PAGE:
Despite nearly 4” of June rain, crop growth still behind “normal”
With the turn of every day comes the optimism that summer is finally here. That has not been then case so far this year, and it has held up crop growth in Moody County.
According to Joe Knippling, the FSA County Executive Director, some farmers still hadn’t gotten all their crops in the ground as late as last Friday because of the cold weather and constant rain.
The rain should be beneficial in the long run. In January of this year, Moody County was 16 inches of moisture short of average. Since then, Moody County has received just less than 12 inches of moisture (according to the National Weather Service) and has gotten soil levels closer to normal.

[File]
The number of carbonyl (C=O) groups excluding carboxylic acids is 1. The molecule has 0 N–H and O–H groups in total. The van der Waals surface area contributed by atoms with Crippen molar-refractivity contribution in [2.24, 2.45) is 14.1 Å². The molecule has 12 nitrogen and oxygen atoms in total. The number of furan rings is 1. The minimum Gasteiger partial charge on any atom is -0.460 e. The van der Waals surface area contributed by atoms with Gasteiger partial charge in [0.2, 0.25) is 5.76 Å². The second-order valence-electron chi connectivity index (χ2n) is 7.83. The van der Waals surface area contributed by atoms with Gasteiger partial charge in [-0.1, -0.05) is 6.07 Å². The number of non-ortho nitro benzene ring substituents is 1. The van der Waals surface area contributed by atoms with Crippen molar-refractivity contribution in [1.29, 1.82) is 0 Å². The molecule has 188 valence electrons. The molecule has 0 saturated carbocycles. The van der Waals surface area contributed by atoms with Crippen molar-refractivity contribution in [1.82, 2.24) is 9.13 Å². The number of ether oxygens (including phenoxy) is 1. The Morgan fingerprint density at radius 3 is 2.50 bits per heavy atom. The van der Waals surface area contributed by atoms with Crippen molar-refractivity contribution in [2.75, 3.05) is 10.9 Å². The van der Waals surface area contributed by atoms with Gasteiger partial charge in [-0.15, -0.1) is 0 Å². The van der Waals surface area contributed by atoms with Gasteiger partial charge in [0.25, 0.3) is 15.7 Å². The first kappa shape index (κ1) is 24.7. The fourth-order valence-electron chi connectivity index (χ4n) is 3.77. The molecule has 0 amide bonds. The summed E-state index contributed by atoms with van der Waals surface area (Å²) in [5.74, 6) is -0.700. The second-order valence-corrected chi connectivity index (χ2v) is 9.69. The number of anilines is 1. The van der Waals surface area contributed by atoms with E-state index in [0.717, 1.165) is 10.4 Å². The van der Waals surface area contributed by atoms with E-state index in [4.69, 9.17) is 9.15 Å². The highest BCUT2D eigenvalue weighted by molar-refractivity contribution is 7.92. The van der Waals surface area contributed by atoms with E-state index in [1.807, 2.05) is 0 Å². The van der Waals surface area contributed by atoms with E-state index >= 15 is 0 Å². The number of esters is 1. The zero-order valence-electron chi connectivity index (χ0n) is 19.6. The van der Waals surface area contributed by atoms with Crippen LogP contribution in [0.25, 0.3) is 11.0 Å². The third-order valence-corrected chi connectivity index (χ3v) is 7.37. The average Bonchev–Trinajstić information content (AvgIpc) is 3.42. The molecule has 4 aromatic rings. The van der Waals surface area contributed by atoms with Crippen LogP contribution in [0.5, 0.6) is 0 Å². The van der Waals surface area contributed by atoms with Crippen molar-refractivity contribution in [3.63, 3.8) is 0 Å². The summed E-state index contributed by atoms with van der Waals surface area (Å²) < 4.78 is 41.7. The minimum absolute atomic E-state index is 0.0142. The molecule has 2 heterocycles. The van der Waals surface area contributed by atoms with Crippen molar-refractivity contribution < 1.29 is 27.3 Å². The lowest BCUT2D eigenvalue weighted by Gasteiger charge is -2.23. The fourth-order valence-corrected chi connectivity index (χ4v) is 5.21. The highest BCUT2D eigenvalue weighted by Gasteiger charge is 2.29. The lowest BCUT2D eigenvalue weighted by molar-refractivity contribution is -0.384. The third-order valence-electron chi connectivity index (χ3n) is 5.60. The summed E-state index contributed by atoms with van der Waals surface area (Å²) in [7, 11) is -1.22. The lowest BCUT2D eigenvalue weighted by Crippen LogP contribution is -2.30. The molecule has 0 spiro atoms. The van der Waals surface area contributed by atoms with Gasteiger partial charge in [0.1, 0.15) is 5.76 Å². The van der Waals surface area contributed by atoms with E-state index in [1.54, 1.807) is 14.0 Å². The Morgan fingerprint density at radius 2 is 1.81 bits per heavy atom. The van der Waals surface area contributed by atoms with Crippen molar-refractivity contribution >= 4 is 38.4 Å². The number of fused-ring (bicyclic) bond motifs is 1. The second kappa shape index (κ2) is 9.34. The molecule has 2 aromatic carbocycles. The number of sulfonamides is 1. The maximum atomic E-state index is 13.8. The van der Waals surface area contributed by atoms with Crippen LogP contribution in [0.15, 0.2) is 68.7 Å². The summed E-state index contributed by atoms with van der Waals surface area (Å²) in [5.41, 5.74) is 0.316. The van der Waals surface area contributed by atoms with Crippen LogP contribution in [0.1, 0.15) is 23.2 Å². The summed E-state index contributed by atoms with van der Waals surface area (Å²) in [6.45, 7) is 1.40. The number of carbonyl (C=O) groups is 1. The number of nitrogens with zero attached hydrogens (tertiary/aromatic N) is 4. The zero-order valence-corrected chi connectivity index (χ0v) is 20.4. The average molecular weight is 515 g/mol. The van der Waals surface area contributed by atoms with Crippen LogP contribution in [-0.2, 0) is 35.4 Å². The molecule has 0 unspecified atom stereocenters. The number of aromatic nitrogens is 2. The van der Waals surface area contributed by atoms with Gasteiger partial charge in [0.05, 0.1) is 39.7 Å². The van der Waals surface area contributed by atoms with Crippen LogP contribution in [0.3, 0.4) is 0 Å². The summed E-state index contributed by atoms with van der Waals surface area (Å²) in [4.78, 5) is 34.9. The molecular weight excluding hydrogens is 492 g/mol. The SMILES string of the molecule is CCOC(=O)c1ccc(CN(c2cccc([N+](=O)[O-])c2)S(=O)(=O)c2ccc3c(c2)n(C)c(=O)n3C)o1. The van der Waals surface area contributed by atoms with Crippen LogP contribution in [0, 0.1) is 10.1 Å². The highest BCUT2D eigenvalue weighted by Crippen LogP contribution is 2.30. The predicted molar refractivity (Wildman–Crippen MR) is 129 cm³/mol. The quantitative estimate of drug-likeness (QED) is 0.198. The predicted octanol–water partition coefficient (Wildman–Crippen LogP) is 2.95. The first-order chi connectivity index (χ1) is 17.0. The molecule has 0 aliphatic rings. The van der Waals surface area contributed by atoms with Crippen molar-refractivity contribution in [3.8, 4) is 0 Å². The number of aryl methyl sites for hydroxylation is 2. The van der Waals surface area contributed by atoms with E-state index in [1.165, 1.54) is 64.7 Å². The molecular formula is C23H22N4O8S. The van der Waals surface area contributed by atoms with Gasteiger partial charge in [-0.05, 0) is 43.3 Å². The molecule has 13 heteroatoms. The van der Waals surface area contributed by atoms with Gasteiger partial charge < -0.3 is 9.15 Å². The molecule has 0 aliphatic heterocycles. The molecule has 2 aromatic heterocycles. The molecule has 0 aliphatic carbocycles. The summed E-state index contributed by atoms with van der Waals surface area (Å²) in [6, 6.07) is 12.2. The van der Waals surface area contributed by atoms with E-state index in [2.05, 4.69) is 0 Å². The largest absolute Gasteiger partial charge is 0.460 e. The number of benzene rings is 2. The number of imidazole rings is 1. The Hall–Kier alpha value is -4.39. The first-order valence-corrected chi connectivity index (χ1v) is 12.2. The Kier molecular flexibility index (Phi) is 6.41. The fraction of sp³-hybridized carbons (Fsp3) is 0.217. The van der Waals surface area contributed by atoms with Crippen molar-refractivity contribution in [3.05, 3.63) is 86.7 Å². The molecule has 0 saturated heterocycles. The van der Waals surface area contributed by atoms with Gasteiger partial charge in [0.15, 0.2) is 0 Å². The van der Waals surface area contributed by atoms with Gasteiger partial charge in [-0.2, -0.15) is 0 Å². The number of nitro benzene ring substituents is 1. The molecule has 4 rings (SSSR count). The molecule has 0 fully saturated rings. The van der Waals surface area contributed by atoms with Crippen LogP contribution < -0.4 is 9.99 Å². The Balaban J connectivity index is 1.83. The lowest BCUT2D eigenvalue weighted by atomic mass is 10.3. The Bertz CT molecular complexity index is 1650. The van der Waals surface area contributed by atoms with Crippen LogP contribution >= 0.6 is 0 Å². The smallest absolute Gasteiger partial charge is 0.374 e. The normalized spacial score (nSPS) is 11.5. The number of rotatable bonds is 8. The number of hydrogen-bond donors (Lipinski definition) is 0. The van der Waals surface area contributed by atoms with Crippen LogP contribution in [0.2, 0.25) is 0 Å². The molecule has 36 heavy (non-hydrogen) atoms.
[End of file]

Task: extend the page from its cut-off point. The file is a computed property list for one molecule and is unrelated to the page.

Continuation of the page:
Now days with the newer modern hybrids available, there is a saying around here that crops should “be shoulder high by the Fourth of July.” But according to Knippling, it will be closer to waist high if we can finally get the heat.
So what should the Moody County crop growers be looking for in the forecast? Knippling believes 80-degree temperatures, more timely rain and a cut down on the wind speeds so farmers can properly spray their crops.
Now, like most days, there are too many variables between now and harvest season to determine “weather” or not crops will be ahead, behind, or right on schedule.